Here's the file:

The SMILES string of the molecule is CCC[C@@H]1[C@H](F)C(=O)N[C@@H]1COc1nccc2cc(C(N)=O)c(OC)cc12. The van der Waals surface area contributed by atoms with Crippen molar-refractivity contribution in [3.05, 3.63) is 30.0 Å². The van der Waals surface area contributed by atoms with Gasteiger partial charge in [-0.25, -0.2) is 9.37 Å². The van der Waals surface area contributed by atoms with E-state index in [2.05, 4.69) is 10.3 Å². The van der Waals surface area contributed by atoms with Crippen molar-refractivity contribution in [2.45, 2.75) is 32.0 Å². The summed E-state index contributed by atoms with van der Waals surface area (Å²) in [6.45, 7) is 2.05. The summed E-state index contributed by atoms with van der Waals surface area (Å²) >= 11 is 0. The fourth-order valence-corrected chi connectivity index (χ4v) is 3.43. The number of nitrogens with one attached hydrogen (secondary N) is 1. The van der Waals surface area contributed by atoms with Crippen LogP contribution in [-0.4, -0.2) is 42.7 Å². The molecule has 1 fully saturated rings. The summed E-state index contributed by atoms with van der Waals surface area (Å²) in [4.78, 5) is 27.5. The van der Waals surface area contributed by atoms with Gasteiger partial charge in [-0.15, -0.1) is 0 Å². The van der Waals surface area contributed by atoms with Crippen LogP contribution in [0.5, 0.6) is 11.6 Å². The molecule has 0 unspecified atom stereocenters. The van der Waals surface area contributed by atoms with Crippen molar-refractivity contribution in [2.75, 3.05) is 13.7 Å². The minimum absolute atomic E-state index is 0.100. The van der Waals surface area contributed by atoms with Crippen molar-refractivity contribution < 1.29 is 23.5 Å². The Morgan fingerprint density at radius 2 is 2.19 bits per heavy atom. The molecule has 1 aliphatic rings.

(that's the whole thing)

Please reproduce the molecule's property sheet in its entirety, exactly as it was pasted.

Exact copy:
The SMILES string of the molecule is CCC[C@@H]1[C@H](F)C(=O)N[C@@H]1COc1nccc2cc(C(N)=O)c(OC)cc12. The van der Waals surface area contributed by atoms with Crippen molar-refractivity contribution in [3.05, 3.63) is 30.0 Å². The van der Waals surface area contributed by atoms with Gasteiger partial charge in [-0.25, -0.2) is 9.37 Å². The van der Waals surface area contributed by atoms with E-state index in [2.05, 4.69) is 10.3 Å². The van der Waals surface area contributed by atoms with Crippen molar-refractivity contribution in [2.45, 2.75) is 32.0 Å². The summed E-state index contributed by atoms with van der Waals surface area (Å²) in [6.45, 7) is 2.05. The summed E-state index contributed by atoms with van der Waals surface area (Å²) >= 11 is 0. The fourth-order valence-corrected chi connectivity index (χ4v) is 3.43. The number of nitrogens with one attached hydrogen (secondary N) is 1. The van der Waals surface area contributed by atoms with Crippen LogP contribution in [-0.4, -0.2) is 42.7 Å². The molecule has 1 fully saturated rings. The summed E-state index contributed by atoms with van der Waals surface area (Å²) in [4.78, 5) is 27.5. The van der Waals surface area contributed by atoms with Gasteiger partial charge in [-0.15, -0.1) is 0 Å². The van der Waals surface area contributed by atoms with Crippen LogP contribution in [0.5, 0.6) is 11.6 Å². The molecule has 0 unspecified atom stereocenters. The van der Waals surface area contributed by atoms with Crippen molar-refractivity contribution in [2.75, 3.05) is 13.7 Å². The minimum absolute atomic E-state index is 0.100. The van der Waals surface area contributed by atoms with Crippen molar-refractivity contribution < 1.29 is 23.5 Å². The Morgan fingerprint density at radius 2 is 2.19 bits per heavy atom. The molecule has 1 aliphatic rings.